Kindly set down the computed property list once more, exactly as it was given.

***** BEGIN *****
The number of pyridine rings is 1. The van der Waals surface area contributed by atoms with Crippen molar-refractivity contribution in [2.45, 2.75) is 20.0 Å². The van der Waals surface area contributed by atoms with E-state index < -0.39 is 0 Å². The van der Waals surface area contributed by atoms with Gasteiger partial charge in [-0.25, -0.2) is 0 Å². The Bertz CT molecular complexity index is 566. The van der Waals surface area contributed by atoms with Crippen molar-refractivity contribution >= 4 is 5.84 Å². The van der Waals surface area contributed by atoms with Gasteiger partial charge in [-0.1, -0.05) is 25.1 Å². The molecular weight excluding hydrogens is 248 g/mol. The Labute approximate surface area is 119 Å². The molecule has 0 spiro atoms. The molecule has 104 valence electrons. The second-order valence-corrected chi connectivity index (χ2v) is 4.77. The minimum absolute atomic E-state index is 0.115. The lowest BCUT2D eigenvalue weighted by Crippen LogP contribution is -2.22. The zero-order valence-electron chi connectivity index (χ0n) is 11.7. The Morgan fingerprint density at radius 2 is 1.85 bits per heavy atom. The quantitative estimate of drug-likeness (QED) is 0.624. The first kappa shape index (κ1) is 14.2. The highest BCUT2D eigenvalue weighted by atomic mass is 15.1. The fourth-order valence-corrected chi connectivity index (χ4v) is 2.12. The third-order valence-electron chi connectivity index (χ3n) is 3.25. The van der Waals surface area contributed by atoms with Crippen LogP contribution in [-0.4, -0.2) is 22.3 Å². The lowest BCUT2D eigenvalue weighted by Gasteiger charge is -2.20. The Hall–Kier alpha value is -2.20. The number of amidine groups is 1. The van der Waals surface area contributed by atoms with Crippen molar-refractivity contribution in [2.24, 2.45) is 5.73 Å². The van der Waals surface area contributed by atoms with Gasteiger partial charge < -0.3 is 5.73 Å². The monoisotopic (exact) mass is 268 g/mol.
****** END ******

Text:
The number of pyridine rings is 1. The van der Waals surface area contributed by atoms with Crippen molar-refractivity contribution in [2.45, 2.75) is 20.0 Å². The van der Waals surface area contributed by atoms with E-state index < -0.39 is 0 Å². The van der Waals surface area contributed by atoms with Gasteiger partial charge in [-0.25, -0.2) is 0 Å². The Bertz CT molecular complexity index is 566. The van der Waals surface area contributed by atoms with Crippen molar-refractivity contribution >= 4 is 5.84 Å². The van der Waals surface area contributed by atoms with Gasteiger partial charge in [-0.1, -0.05) is 25.1 Å². The molecular weight excluding hydrogens is 248 g/mol. The Labute approximate surface area is 119 Å². The molecule has 0 spiro atoms. The molecule has 104 valence electrons. The second-order valence-corrected chi connectivity index (χ2v) is 4.77. The minimum absolute atomic E-state index is 0.115. The lowest BCUT2D eigenvalue weighted by Crippen LogP contribution is -2.22. The zero-order valence-electron chi connectivity index (χ0n) is 11.7. The Morgan fingerprint density at radius 2 is 1.85 bits per heavy atom. The quantitative estimate of drug-likeness (QED) is 0.624. The first kappa shape index (κ1) is 14.2. The highest BCUT2D eigenvalue weighted by atomic mass is 15.1. The fourth-order valence-corrected chi connectivity index (χ4v) is 2.12. The third-order valence-electron chi connectivity index (χ3n) is 3.25. The van der Waals surface area contributed by atoms with Crippen LogP contribution in [-0.4, -0.2) is 22.3 Å². The lowest BCUT2D eigenvalue weighted by Gasteiger charge is -2.20. The Hall–Kier alpha value is -2.20. The number of amidine groups is 1. The van der Waals surface area contributed by atoms with Crippen molar-refractivity contribution in [2.24, 2.45) is 5.73 Å². The van der Waals surface area contributed by atoms with Gasteiger partial charge < -0.3 is 5.73 Å². The monoisotopic (exact) mass is 268 g/mol.